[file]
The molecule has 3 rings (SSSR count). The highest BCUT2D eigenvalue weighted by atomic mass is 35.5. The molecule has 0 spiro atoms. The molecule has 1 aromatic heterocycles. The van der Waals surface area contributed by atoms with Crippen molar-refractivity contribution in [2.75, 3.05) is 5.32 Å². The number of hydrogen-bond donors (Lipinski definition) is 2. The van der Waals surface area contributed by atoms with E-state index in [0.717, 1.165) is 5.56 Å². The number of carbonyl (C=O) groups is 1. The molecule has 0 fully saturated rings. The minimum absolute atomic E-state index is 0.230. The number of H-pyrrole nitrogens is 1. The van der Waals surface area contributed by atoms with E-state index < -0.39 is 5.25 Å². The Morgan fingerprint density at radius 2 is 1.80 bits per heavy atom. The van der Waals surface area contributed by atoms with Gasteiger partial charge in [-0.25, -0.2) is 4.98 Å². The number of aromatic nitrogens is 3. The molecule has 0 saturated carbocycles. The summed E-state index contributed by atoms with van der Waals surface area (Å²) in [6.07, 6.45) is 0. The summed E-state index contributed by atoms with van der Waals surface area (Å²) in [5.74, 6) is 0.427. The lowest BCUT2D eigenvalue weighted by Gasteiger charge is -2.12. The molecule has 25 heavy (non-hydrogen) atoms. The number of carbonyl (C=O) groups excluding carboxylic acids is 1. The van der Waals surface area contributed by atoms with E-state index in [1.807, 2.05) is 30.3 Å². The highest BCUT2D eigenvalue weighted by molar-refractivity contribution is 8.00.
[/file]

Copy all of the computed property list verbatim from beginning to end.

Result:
The molecule has 3 rings (SSSR count). The highest BCUT2D eigenvalue weighted by atomic mass is 35.5. The molecule has 0 spiro atoms. The molecule has 1 aromatic heterocycles. The van der Waals surface area contributed by atoms with Crippen molar-refractivity contribution in [2.75, 3.05) is 5.32 Å². The number of hydrogen-bond donors (Lipinski definition) is 2. The van der Waals surface area contributed by atoms with E-state index in [0.717, 1.165) is 5.56 Å². The number of carbonyl (C=O) groups is 1. The molecule has 0 fully saturated rings. The minimum absolute atomic E-state index is 0.230. The number of H-pyrrole nitrogens is 1. The van der Waals surface area contributed by atoms with E-state index < -0.39 is 5.25 Å². The Morgan fingerprint density at radius 2 is 1.80 bits per heavy atom. The van der Waals surface area contributed by atoms with Gasteiger partial charge in [-0.25, -0.2) is 4.98 Å². The number of aromatic nitrogens is 3. The molecule has 0 saturated carbocycles. The summed E-state index contributed by atoms with van der Waals surface area (Å²) in [6.07, 6.45) is 0. The summed E-state index contributed by atoms with van der Waals surface area (Å²) in [5.74, 6) is 0.427. The lowest BCUT2D eigenvalue weighted by Gasteiger charge is -2.12. The molecule has 25 heavy (non-hydrogen) atoms. The number of carbonyl (C=O) groups excluding carboxylic acids is 1. The van der Waals surface area contributed by atoms with E-state index in [1.807, 2.05) is 30.3 Å². The highest BCUT2D eigenvalue weighted by molar-refractivity contribution is 8.00.